A former regional manager at the British Horse Society has had her claim for unfair dismissal rejected by an employment tribunal because she submitted it one day too late.
Wendy Suddes was dismissed from her job as the north of England regional manager for the charity at the end of May 2018 and submitted her claim to the employment tribunal on 15 October, one day after the cut-off point.
In a post on her personal Facebook page, Suddes said she believed she had been the victim of "a series of unjust disciplinary actions" culminating in her dismissal after she made a whistleblowing disclosure about the charity.
According to documents released by the tribunal, Suddes told a hearing in Middlesbrough, Teesside, that the stress and anxiety of her treatment and dismissal by the BHS had meant she was unable to cope with the process of applying to the tribunal and had led her to believe mistakenly that she had until 20 October to apply.
The employment judge did not accept this argument, but said in the judgment: "It is abundantly clear to me that the claimant genuinely believes that she is the victim of a grave injustice at the hands of the respondent and that their treatment of her has caused enormous frustration, stress and upset."
The documents said Suddes had been "suspended pending an investigation into her conduct" in March 2018, and stress caused by the issue had led her to become anxious and panicky, and to suffer from headaches and insomnia.
She was reinstated in April 2018, but was signed off sick with stress by a doctor the following month – the day before she was dismissed.
Suddes appealed her dismissal and attempted to resolve the issue through the resolution service Acas. This move was unsuccessful and she was given three months from the end of the Acas process to take the case to the tribunal.
In her statement on Facebook, made before her case was rejected, Suddes wrote that after 17 years of dedicated service she had been treated "appallingly and unfairly" and described her dismissal as "devastating".
"I am a whistleblower," she wrote. "I have subsequently been subjected to a series of unjust disciplinary actions culminating in my dismissal at the beginning of May."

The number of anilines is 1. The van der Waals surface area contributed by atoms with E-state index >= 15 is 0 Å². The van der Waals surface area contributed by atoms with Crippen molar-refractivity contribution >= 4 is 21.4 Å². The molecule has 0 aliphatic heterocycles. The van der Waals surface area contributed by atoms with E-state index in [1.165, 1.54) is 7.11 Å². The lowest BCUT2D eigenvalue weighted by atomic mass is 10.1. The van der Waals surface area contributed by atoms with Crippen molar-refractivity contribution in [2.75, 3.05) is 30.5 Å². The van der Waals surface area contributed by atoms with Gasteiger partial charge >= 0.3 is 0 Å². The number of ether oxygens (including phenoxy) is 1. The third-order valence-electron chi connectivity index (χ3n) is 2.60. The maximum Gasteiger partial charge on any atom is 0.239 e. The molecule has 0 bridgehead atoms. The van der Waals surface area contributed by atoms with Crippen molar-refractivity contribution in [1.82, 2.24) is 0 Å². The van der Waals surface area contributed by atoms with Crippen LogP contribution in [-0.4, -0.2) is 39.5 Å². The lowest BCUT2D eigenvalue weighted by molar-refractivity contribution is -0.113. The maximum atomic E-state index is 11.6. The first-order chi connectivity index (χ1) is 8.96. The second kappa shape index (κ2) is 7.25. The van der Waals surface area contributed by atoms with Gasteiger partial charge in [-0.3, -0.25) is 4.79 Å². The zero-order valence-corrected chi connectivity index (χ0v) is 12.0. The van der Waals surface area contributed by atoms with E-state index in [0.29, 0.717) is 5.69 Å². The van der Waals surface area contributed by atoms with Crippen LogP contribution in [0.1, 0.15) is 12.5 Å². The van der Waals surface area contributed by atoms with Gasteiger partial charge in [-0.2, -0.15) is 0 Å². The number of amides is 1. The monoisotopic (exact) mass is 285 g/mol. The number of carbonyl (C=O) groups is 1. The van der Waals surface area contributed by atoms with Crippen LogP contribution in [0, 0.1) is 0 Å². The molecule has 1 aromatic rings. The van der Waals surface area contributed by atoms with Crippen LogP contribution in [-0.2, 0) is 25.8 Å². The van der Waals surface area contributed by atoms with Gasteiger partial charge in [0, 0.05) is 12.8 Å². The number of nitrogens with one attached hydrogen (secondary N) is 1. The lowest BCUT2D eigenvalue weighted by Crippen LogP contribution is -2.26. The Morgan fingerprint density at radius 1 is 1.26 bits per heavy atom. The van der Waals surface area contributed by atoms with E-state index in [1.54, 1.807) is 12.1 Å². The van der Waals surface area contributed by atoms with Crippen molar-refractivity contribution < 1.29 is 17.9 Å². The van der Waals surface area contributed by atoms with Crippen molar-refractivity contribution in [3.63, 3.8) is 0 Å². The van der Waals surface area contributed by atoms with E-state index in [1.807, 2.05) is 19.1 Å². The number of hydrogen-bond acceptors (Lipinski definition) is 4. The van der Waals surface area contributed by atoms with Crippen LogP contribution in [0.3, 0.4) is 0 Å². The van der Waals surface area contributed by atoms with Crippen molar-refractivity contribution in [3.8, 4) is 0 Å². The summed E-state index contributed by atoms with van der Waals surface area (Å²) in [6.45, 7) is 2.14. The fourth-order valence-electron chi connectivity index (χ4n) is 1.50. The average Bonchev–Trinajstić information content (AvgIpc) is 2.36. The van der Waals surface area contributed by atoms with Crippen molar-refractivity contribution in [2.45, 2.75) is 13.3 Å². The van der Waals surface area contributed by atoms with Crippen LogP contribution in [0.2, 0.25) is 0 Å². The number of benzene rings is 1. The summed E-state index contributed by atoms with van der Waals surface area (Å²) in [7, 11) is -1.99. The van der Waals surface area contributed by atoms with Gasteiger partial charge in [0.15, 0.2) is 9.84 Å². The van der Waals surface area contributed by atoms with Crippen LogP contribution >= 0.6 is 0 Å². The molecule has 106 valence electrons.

Suddes also told the tribunal she believed she had been harassed by the charity's HR department and subjected to a "constant barrage" that had "cumulatively served to completely undermine my confidence" before her dismissal, according to the court documents.
A spokeswoman for the BHS told Third Sector: "A whistleblowing disclosure from a former member of staff, Wendy Suddes, was made in 2017, which was investigated by an independent organisation and found to be unfounded.
"Following Wendy’s dismissal, and her unsuccessful appeal, she issued proceedings in the employment tribunal. The tribunal accepted that it had no jurisdiction to accept her claims and struck them out."
Lynn Peterson, chief executive of the BHS announced her retirement in March this year after media stories accused the charity of having a "toxic culture" and raised concerns about its financial situation.
In 2018, an investigation by an independent lawyer concluded that, although there were some issues to be addressed, allegations of bullying against Peterson were unwarranted.
A whistleblowing disclosure from a manager in 2017 was investigated by the professional services company PwC, but the complaint was not upheld, the charity said in March.
Suddes did not respond to attempts by Third Sector to contact her.